Key literature:

  • G. Durisi, T. Koch and P. Popovski, "Toward Massive, Ultrareliable, and Low-Latency Wireless Communication With Short Packets," in Proceedings of the IEEE, vol. 104, no. 9, pp. 1711-1726, September 2016.
  • P. Popovski et al, “Ultra-Reliable Low-Latency Communication (URLLC): Principles and Building Blocks”, https://arxiv.org/abs/1708.07862
  • H. Ji, S. Park, J. Yeo, Y. Kim, J. Lee, B. Shim, “Introduction to Ultra Reliable and Low Latency Communications in 5G”, https://arxiv.org/abs/1704.05565
  • Y. Polyanskiy, H. V. Poor and S. Verdú, "Channel coding rate in the finite blocklength regime," IEEE Trans. Inf. Theory, vol. 56, no. 5, pp. 2307-2359, May 2010.
  • 3GPP, “Service requirements for the 5G system,” 3rd Generation Partnership Project (3GPP), TS 22.261 v16.0.0, 06 2017.
  • 3GPP, “Study on Scenarios and Requirements for Next Generation Access Technologies”, TR 38.913 v14.3.0 2017.
  • L. Jing, E. D. Carvalho, P. Popovski, and A. O. Martınez, “Design and performance analysis of noncoherent detection systems with massive receiver arrays,” IEEE Trans. Signal Process., vol. 64, no. 19, pp. 5000 – 5010, Oct. 2016.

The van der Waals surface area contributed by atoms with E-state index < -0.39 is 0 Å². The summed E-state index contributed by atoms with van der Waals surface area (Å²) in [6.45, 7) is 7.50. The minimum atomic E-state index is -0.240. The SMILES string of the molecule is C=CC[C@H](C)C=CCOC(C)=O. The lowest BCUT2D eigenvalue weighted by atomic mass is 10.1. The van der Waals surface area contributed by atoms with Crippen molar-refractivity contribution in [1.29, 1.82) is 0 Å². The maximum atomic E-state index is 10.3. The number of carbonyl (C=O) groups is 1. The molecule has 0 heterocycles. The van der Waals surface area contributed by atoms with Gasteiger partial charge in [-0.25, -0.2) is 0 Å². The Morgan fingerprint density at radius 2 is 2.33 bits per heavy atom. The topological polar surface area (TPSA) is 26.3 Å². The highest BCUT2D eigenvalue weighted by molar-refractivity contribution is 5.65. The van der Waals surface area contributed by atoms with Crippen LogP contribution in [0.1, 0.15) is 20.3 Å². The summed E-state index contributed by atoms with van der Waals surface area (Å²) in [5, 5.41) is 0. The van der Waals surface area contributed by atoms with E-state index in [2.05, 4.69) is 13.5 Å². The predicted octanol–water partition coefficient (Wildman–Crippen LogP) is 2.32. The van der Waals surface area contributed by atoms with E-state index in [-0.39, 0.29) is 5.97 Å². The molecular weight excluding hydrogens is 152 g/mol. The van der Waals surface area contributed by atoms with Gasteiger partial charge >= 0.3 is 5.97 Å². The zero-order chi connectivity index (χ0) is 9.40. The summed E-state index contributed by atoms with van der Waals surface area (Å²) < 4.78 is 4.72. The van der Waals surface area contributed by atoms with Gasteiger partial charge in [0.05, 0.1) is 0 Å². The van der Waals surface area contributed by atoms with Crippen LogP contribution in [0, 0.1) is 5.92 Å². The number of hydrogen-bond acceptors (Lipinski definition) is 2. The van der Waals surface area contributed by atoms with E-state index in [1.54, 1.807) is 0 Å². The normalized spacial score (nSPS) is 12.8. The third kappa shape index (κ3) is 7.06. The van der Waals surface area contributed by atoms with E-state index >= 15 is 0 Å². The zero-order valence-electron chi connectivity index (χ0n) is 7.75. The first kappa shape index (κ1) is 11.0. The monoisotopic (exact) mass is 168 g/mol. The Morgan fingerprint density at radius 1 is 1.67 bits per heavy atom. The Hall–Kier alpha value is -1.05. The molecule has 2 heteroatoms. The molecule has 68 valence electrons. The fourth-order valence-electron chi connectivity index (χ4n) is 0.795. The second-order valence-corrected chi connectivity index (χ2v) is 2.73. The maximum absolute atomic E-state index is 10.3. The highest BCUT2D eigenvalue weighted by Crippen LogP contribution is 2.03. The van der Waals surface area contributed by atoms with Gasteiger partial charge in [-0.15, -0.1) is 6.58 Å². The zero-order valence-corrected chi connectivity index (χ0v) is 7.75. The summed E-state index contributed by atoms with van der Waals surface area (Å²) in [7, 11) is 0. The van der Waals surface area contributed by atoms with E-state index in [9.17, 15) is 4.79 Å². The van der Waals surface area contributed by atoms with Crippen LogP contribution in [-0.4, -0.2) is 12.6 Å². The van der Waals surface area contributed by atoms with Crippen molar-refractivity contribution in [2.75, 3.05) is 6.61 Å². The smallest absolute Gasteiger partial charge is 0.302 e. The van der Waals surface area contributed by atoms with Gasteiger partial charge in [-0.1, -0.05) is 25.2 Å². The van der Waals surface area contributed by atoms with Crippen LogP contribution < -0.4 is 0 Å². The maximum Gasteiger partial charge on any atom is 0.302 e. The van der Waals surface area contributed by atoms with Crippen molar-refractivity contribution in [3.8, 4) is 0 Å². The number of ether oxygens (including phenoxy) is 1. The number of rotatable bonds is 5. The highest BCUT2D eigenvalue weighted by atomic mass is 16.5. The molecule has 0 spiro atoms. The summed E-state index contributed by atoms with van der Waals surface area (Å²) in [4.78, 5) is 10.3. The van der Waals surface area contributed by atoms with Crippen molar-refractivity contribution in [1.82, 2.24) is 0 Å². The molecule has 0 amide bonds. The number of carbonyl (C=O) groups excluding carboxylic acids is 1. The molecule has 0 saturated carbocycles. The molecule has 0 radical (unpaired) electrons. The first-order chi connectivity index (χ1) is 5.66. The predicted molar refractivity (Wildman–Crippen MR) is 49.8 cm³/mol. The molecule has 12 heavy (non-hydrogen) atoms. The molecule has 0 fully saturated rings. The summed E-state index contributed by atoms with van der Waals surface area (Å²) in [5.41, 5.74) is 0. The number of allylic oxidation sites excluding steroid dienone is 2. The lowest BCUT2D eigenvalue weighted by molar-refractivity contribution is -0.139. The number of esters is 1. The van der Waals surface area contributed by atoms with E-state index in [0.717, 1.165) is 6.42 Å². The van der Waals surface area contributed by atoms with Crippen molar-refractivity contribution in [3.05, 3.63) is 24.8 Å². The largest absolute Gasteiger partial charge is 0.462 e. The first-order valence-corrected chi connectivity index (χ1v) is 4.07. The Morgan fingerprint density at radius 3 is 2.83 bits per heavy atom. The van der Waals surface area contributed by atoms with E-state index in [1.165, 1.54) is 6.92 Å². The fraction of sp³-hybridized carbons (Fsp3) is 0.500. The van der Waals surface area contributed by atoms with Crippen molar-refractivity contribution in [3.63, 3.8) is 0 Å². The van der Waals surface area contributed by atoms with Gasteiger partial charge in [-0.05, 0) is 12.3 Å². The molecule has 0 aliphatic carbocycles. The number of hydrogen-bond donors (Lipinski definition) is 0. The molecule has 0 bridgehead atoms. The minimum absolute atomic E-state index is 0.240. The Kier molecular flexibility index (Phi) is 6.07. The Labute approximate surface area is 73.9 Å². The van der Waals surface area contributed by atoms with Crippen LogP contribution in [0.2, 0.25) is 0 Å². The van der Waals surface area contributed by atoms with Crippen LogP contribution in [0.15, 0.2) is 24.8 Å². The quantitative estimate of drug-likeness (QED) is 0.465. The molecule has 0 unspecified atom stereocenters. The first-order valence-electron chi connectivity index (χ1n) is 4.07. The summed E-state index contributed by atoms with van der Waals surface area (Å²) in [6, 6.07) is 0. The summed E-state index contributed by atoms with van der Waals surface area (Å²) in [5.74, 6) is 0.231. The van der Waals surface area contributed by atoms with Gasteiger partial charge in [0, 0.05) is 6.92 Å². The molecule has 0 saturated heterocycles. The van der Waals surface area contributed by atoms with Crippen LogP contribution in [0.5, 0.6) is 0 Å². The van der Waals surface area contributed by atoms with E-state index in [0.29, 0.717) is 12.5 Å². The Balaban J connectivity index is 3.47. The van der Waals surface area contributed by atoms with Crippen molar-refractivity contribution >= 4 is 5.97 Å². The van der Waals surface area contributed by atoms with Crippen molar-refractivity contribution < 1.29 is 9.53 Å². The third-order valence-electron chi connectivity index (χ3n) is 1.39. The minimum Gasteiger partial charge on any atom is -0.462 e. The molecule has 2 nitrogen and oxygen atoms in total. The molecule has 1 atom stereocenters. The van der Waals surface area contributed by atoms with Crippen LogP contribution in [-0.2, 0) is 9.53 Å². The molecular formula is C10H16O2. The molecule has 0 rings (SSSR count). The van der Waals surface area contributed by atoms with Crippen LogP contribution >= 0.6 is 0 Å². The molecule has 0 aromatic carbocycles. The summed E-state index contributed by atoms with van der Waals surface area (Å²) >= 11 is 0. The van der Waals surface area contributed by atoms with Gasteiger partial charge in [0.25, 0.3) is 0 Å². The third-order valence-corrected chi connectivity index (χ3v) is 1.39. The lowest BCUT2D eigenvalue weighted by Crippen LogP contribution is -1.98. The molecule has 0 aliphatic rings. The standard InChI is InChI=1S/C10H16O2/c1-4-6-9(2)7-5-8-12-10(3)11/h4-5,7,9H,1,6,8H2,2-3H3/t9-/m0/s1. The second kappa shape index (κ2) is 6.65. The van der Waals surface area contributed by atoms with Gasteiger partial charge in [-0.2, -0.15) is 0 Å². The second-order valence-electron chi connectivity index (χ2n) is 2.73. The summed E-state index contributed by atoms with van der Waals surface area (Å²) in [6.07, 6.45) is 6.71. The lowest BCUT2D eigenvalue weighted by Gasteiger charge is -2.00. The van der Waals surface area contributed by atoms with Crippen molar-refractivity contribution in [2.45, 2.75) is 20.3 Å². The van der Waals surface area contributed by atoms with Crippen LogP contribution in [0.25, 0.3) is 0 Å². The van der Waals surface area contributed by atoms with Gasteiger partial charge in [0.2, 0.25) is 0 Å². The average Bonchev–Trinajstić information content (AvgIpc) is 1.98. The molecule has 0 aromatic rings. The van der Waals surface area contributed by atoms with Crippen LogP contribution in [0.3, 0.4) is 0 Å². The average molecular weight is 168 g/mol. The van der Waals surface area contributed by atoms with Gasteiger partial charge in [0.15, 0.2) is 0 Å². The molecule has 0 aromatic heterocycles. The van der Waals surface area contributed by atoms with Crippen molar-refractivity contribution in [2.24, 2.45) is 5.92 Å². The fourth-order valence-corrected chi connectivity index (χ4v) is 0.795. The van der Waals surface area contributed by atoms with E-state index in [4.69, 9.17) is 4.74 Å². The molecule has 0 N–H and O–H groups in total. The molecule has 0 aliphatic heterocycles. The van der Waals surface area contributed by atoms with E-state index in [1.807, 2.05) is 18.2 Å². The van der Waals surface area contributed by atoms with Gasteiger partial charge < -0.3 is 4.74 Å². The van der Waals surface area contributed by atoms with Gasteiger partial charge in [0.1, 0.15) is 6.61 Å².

Organizer: Associate Professor Cedomir Stefanovic cs@es.aau.dk


Lecturers: Cedomir Stefanovic, Petar Popovski, Elisabeth de Carvalho, Jimmy Jessen Nielsen, Dong Min Kim, Kasper Fløe Trillingsgaard


ECTS: 3

Time: 4 - 6 December 2018

Place: Aalborg campus

City: 
Aalborg

Number of seats: 15

Deadline: 13 November 2018

Important information concerning PhD courses 
We have over some time experienced problems with no-show for both project and general courses. It has now reached a point where we are forced to take action. Therefore, the Doctoral School has decided to introduce a no-show fee of DKK 5,000 for each course where the student does not show up. Cancellations are accepted no later than 2 weeks before start of the course. Registered illness is of course an acceptable reason for not showing up on those days. Furthermore, all courses open for registration approximately three months before start. This can hopefully also provide new students a chance to register for courses during the year. We look forward to your registrations.